• Susan Stayton
  • 26/12/2011


What was most disappointing about Niccolo Machiavelli???s story?

After all I had heard of this book, I was very disappointed. I was expecting a story that had some political commentary. What I got was a political treatice so dated that I was unable to follow it. I am not a student of history and thus was continually confused by his many references to other historical personages and events.

What does Nelson Runger bring to the story that you wouldn???t experience if you just read the book?

Runger makes a valient effort to bring the book to life. He just has a tremendous challenge that is difficult to overcome.

  • Generale
    5 out of 5 stars
  • 09/12/2004

This is a great book

Here are a few quotes
"But when dominions are acquired in a province differeing in language, laws and customs, the difficulties to be overcome are great, and it requires good fortune as well as great industry to retain them; one of the best and most certain means of doing so would be for the new ruler to take up his residence there."
"The desire to acquire possessions is a very natural and ordinary thing, and when those men do it who can do so successfully, they are always praised and not blamed, but when they canot and yet want to do so at all costs, they make a mistake deserving of great blame."

"For the Romans did in these cases what all wise princes should do, who consider not only present but also future discords and diligently guard against them; for being foreseen they can easily be remedied, but if one waits till they are at hand, the medicine is no longer in time as the malady has become incurable; ....Thus it happens in matters of state; for knowing afar off (which it is only given to a prudent man to do) the evils that are brewing, they are easily cured. But when, for want of such knowledge, they are allowed to grow so that everyone can recogise them, there is no longer any remedy to be found."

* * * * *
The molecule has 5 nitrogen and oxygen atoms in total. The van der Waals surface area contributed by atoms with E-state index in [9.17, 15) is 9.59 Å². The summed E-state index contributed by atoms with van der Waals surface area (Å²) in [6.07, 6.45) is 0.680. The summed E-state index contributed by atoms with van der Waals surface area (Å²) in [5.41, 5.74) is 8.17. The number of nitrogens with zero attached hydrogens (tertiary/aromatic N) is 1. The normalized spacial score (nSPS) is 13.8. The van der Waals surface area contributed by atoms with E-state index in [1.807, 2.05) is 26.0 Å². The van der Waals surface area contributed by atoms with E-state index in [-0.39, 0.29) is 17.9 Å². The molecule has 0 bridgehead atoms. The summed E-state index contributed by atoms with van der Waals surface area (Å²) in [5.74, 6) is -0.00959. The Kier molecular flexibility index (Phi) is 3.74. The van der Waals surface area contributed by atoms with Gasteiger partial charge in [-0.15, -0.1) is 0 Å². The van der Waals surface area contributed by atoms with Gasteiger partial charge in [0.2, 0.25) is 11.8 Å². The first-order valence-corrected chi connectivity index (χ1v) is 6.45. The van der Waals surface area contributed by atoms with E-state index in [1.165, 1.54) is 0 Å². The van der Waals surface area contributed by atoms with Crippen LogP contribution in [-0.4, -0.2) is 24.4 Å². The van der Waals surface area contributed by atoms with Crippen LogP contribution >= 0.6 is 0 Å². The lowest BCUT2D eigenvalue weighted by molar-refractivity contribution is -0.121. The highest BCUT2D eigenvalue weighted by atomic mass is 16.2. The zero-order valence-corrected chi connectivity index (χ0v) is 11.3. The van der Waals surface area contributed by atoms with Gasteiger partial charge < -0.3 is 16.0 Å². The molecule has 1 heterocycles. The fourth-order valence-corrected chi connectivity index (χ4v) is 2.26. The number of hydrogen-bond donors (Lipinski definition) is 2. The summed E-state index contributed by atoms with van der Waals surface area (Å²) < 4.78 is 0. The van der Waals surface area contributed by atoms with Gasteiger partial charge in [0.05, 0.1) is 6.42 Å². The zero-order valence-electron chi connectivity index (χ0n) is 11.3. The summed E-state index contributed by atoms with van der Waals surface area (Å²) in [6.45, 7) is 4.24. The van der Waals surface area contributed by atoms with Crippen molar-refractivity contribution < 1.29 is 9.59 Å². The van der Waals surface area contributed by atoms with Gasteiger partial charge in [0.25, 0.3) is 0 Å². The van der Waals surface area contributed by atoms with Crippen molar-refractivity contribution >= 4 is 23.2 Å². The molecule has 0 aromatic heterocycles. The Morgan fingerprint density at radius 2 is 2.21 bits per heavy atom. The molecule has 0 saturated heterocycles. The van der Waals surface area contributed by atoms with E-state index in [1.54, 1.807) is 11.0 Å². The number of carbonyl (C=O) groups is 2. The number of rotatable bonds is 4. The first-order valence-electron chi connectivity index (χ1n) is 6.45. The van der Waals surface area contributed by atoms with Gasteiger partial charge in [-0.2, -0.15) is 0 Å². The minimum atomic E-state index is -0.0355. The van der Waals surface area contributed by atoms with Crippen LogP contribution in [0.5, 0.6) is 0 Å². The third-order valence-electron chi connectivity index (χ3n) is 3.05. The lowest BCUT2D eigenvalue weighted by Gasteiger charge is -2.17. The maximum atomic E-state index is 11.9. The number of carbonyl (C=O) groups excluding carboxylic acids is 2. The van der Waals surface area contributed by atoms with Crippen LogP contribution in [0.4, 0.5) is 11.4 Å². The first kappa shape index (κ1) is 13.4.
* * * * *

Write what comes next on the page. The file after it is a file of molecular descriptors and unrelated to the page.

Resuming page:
Just some nuggets in chapter 3 there is much more wisdom in here.

6 persone l'hanno trovata utile

  • Generale
    2 out of 5 stars
  • Michael
  • 21/08/2003

The Prince has no clothes.

I've been wanting to read this book for many years, but never got around to cracking it open. With all of the raves about the book that I heard from others and read on Amazon, I thought that this book must hold some incredible nuggets of truth and wisdom. So, I was delighted to find that the book is on audio.

I guess that if I were required to read this book for school, it would be much less painful to hear it on audio than to have to actually read every word. I don't think that I could stay awake through a page.

I would have rated the book with only one star, but the audio is well done -- I give the narrator credit for trying to inject some enthusiasm in to the words and make it sound interesting.

After listening to a portion of the book, I would stop and ask myself, "Now what did I learn from that?" The answer was always nothing. It is much like sitting through a corporate meeting where some high level manger gives an important sounding speech. Then when you get back to your desk and reflect on the meeting, you realize that he said a lot of stuff about nothing.

Maybe I'm missing something, but I don't get the hype surrounding The Prince.

13 persone l'hanno trovata utile

  • Generale
    3 out of 5 stars
  • R. Whitten
  • 26/01/2004

Good background on what

Not much plot, but interesting background. Glad I listened to it, but not sure I could recommend it to someone who isn't already interested.

  • Generale
    3 out of 5 stars
  • Benedict
  • 16/07/2004

Well, it is famous for being the first ...

I liked this book well enough. I really, really liked Herodotus as a historian, though. Marco Polo did not have much insight into people, though he must have gotten along with them pretty well. I think this book is famous because it was the first accounting of large areas of the world, even for the well-traveled Venitians. Marco Polo found a lot of the people he visited to be either infidels or idolators. Apparently to me, anyway, he thought the infidels to be more advanced than the idolators.